Two liver transplant centres to be merged
Queen Mary Hospital will become the only liver transplant centre in Hong Kong, with all patients going on a central waiting list.
An independent taskforce headed by Andrew Yip Wai-chun, a consultant urologist at Kwong Wah Hospital and vice-chairman of the Hospital Authority's central co-ordinating committee in surgery, has been appointed to compile the single waiting list.
The list will apply to both teaching hospitals - Queen Mary which is attached to the University of Hong Kong and Prince of Wales which is associated with Chinese University.
A set of standardised criteria will be set out to determine the priority of patients receiving transplants but Prince of Wales Hospital will not be allowed to carry out operations under the new policy.
The announcement came five months after the South China Morning Post revealed how a liver was wasted in June due to a lack of resources at Prince of Wales Hospital which had been subject to a cap on the number of transplants carried out there.
Albert Chui Ka-keung from Chinese University, who disclosed the scandal, recently protested after some of his clinical duties were removed.
Hospital Authority chief executive William Ho Shiu-wei said yesterday that teams from both teaching hospitals would carry out transplants but he did not spell out details or a timeframe for the merger plan. He also did not say whether Dr Chui would carry out transplants.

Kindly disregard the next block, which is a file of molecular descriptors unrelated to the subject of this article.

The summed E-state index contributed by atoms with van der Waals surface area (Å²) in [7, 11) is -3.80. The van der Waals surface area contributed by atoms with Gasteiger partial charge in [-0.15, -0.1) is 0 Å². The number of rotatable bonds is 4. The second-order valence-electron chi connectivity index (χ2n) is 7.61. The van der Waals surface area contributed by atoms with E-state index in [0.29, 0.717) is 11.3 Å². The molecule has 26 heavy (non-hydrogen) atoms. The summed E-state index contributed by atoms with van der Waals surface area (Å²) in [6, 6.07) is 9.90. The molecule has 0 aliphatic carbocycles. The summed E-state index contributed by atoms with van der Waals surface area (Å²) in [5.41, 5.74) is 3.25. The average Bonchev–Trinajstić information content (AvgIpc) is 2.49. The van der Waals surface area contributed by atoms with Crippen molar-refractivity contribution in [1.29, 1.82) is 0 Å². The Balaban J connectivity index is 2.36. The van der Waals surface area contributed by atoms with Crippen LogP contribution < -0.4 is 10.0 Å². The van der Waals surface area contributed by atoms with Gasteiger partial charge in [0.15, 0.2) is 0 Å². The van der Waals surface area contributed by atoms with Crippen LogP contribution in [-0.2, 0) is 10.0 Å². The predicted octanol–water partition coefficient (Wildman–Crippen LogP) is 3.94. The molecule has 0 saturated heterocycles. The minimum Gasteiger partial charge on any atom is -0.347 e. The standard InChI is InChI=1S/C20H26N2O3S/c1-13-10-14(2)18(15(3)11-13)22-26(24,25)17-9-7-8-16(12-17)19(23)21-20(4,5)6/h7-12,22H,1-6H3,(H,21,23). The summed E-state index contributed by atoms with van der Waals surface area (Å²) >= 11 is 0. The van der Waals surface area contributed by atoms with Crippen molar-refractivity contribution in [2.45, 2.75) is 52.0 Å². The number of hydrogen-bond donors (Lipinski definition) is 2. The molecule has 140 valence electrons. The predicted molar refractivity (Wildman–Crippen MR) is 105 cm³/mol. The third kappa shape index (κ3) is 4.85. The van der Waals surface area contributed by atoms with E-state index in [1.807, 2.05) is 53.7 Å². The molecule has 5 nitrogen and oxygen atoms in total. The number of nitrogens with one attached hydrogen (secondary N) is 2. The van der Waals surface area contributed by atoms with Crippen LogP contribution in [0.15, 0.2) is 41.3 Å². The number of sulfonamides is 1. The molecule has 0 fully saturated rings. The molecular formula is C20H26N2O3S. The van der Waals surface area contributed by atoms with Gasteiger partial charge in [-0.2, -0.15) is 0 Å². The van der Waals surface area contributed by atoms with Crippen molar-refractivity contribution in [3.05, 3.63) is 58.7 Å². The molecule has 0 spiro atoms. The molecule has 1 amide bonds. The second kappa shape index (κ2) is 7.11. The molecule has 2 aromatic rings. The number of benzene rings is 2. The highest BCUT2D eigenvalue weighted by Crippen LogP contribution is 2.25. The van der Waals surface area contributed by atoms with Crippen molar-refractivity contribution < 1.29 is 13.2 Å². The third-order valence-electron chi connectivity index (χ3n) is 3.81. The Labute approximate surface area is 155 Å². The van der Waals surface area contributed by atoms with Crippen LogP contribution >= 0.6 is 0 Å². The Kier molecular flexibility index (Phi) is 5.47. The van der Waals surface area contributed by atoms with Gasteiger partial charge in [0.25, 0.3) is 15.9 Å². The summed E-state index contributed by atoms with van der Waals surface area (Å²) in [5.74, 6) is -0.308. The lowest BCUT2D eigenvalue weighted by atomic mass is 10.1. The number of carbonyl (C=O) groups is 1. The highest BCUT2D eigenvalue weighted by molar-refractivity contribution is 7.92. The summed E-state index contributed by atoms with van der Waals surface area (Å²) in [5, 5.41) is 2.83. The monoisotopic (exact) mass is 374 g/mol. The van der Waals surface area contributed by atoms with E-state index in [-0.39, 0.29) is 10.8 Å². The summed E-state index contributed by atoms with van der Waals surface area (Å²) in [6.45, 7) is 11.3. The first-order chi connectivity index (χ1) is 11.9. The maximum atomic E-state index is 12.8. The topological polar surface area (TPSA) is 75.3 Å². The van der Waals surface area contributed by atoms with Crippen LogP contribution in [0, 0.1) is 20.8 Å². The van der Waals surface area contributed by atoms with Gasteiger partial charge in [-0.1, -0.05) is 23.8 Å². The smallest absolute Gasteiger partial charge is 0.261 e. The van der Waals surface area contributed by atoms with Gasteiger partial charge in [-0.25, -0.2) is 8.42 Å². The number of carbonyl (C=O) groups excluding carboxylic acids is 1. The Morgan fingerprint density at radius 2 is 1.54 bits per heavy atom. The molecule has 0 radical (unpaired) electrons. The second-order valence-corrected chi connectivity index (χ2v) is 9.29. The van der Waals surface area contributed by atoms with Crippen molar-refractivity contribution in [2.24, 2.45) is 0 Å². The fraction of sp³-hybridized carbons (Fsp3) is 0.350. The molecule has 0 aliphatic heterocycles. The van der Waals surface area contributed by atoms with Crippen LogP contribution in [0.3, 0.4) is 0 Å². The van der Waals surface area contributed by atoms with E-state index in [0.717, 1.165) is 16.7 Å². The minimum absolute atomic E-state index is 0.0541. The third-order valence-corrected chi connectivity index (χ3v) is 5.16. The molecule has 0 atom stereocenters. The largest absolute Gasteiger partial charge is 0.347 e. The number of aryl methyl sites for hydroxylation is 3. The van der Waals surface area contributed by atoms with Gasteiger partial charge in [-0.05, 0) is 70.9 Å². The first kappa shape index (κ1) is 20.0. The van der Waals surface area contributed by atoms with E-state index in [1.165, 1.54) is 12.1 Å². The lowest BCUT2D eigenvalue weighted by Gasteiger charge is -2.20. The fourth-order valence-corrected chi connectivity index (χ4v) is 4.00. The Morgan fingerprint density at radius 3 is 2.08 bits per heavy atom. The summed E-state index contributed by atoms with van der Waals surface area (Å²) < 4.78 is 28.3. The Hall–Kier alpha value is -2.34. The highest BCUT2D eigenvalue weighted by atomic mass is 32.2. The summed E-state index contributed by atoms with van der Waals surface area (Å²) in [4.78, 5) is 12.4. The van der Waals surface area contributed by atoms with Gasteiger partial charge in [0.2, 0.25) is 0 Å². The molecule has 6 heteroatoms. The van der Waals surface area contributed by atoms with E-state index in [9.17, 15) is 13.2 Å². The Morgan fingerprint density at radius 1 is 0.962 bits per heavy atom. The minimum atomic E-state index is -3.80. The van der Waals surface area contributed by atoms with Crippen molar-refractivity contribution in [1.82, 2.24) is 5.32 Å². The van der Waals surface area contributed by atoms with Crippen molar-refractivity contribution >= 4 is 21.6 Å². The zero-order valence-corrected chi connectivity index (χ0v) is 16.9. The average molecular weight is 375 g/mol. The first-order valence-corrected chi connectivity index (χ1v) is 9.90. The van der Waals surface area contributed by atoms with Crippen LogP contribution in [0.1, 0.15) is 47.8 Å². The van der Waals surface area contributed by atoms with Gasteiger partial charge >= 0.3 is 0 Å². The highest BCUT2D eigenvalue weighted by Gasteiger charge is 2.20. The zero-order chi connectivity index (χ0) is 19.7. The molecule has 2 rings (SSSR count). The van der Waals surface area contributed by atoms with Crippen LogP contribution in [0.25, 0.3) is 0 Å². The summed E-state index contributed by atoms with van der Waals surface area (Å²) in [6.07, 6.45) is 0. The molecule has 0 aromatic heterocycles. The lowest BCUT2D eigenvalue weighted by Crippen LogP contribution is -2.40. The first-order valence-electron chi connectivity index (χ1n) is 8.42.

Dr Ho said the plan was based on an internal review and a study by overseas experts aimed at safeguarding fairness for patients and enhancing cost-effectiveness.
'It is in the best interests of patients to have one single liver transplant centre. The findings from both reports suggest it would be more appropriate for Hong Kong to concentrate its resources and manpower on one centre to improve the service quality and to ensure all patients are treated fairly,' he said.
Dr Ho also claimed the authority would not cut its budget for liver transplants but he did not say how much more would be pumped into Queen Mary Hospital, which was chosen over the Prince of Wales because of its longer transplant history.
The first liver transplant in Hong Kong was carried out at Queen Mary Hospital in 1991. The hospital carried out 60 transplants last year - four times the number of operations done by its counterpart.
Patients' Rights Association spokesman Ho Hei-wah agreed that a central system for liver transplants would benefit patients by helping to avoid wasting donated organs and safeguarding fairness with a single list.
However he added: 'I am worried about whether Queen Mary Hospital can handle a large number of patients including those from Prince of Wales. Also I am worried that the Hospital Authority is only finding an excuse to cut back its transplant service to save money.'
Chinese University's dean of medicine Professor Sydney Chung Sheung-chee, who was also at yesterday's press conference, said he was very sad that the teaching hospital would no longer carry out liver transplants.
There are a total of 100 liver patients on the waiting lists from both teaching hospitals.
Prince of Wales Hospital will no longer carry out transplants
Independent taskforce appointed to compile single waiting list
Standardised criteria set out to determine priority of patients
Medical teams from both hospitals will carry out transplants
Pledge that liver transplant budget will not be cut